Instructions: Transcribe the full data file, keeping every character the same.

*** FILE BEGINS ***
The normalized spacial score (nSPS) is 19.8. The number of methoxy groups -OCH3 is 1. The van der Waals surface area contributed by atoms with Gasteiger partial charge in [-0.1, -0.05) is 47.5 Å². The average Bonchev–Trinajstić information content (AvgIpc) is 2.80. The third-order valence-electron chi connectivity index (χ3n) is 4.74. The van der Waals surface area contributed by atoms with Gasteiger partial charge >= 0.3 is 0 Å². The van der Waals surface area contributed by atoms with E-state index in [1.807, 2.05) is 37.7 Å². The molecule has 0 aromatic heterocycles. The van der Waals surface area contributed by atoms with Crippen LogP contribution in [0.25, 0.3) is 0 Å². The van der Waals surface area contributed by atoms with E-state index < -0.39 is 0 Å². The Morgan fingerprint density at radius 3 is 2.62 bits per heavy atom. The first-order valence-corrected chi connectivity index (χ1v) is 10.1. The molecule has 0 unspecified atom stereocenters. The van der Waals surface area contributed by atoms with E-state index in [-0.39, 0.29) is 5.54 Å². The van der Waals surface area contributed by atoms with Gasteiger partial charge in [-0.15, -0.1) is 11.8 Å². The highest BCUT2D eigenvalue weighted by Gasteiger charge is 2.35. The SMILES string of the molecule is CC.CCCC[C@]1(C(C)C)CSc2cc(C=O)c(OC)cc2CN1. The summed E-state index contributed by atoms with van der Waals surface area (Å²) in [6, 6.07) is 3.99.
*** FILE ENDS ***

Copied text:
The normalized spacial score (nSPS) is 19.8. The number of methoxy groups -OCH3 is 1. The van der Waals surface area contributed by atoms with Gasteiger partial charge in [-0.1, -0.05) is 47.5 Å². The average Bonchev–Trinajstić information content (AvgIpc) is 2.80. The third-order valence-electron chi connectivity index (χ3n) is 4.74. The van der Waals surface area contributed by atoms with Gasteiger partial charge >= 0.3 is 0 Å². The van der Waals surface area contributed by atoms with E-state index in [1.807, 2.05) is 37.7 Å². The molecule has 0 aromatic heterocycles. The van der Waals surface area contributed by atoms with Crippen LogP contribution in [0.25, 0.3) is 0 Å². The van der Waals surface area contributed by atoms with E-state index < -0.39 is 0 Å². The Morgan fingerprint density at radius 3 is 2.62 bits per heavy atom. The first-order valence-corrected chi connectivity index (χ1v) is 10.1. The molecule has 0 unspecified atom stereocenters. The van der Waals surface area contributed by atoms with E-state index in [-0.39, 0.29) is 5.54 Å². The van der Waals surface area contributed by atoms with Gasteiger partial charge in [-0.15, -0.1) is 11.8 Å². The highest BCUT2D eigenvalue weighted by Gasteiger charge is 2.35. The SMILES string of the molecule is CC.CCCC[C@]1(C(C)C)CSc2cc(C=O)c(OC)cc2CN1. The summed E-state index contributed by atoms with van der Waals surface area (Å²) in [6, 6.07) is 3.99.